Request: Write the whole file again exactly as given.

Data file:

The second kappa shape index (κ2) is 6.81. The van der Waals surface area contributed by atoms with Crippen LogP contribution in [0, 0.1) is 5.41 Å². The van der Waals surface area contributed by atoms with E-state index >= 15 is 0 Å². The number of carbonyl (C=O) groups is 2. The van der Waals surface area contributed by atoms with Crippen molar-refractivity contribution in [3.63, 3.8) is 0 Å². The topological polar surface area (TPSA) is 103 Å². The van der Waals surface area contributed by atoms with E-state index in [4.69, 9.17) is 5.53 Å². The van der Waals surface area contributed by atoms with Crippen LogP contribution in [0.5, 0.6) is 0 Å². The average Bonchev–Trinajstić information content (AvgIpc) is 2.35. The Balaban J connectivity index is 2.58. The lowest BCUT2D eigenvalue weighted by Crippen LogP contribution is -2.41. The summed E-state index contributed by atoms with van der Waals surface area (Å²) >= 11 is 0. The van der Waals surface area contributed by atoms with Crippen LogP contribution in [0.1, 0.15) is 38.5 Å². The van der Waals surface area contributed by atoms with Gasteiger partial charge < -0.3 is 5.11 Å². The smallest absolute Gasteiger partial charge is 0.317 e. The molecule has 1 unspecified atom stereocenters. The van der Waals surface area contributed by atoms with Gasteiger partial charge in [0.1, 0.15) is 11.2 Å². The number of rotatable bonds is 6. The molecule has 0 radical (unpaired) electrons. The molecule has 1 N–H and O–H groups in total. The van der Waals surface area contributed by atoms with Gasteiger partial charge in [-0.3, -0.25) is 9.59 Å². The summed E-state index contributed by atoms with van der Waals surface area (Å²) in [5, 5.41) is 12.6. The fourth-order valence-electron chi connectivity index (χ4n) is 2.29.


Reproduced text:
The second kappa shape index (κ2) is 6.81. The van der Waals surface area contributed by atoms with Crippen LogP contribution in [0, 0.1) is 5.41 Å². The van der Waals surface area contributed by atoms with E-state index >= 15 is 0 Å². The number of carbonyl (C=O) groups is 2. The van der Waals surface area contributed by atoms with Crippen molar-refractivity contribution in [3.63, 3.8) is 0 Å². The topological polar surface area (TPSA) is 103 Å². The van der Waals surface area contributed by atoms with E-state index in [4.69, 9.17) is 5.53 Å². The van der Waals surface area contributed by atoms with Crippen LogP contribution in [0.5, 0.6) is 0 Å². The average Bonchev–Trinajstić information content (AvgIpc) is 2.35. The Balaban J connectivity index is 2.58. The lowest BCUT2D eigenvalue weighted by Crippen LogP contribution is -2.41. The summed E-state index contributed by atoms with van der Waals surface area (Å²) >= 11 is 0. The van der Waals surface area contributed by atoms with Crippen LogP contribution in [0.1, 0.15) is 38.5 Å². The van der Waals surface area contributed by atoms with Gasteiger partial charge < -0.3 is 5.11 Å². The smallest absolute Gasteiger partial charge is 0.317 e. The molecule has 1 unspecified atom stereocenters. The van der Waals surface area contributed by atoms with Gasteiger partial charge in [0.1, 0.15) is 11.2 Å². The number of rotatable bonds is 6. The molecule has 0 radical (unpaired) electrons. The molecule has 1 N–H and O–H groups in total. The van der Waals surface area contributed by atoms with Gasteiger partial charge in [-0.3, -0.25) is 9.59 Å². The summed E-state index contributed by atoms with van der Waals surface area (Å²) in [5, 5.41) is 12.6. The fourth-order valence-electron chi connectivity index (χ4n) is 2.29.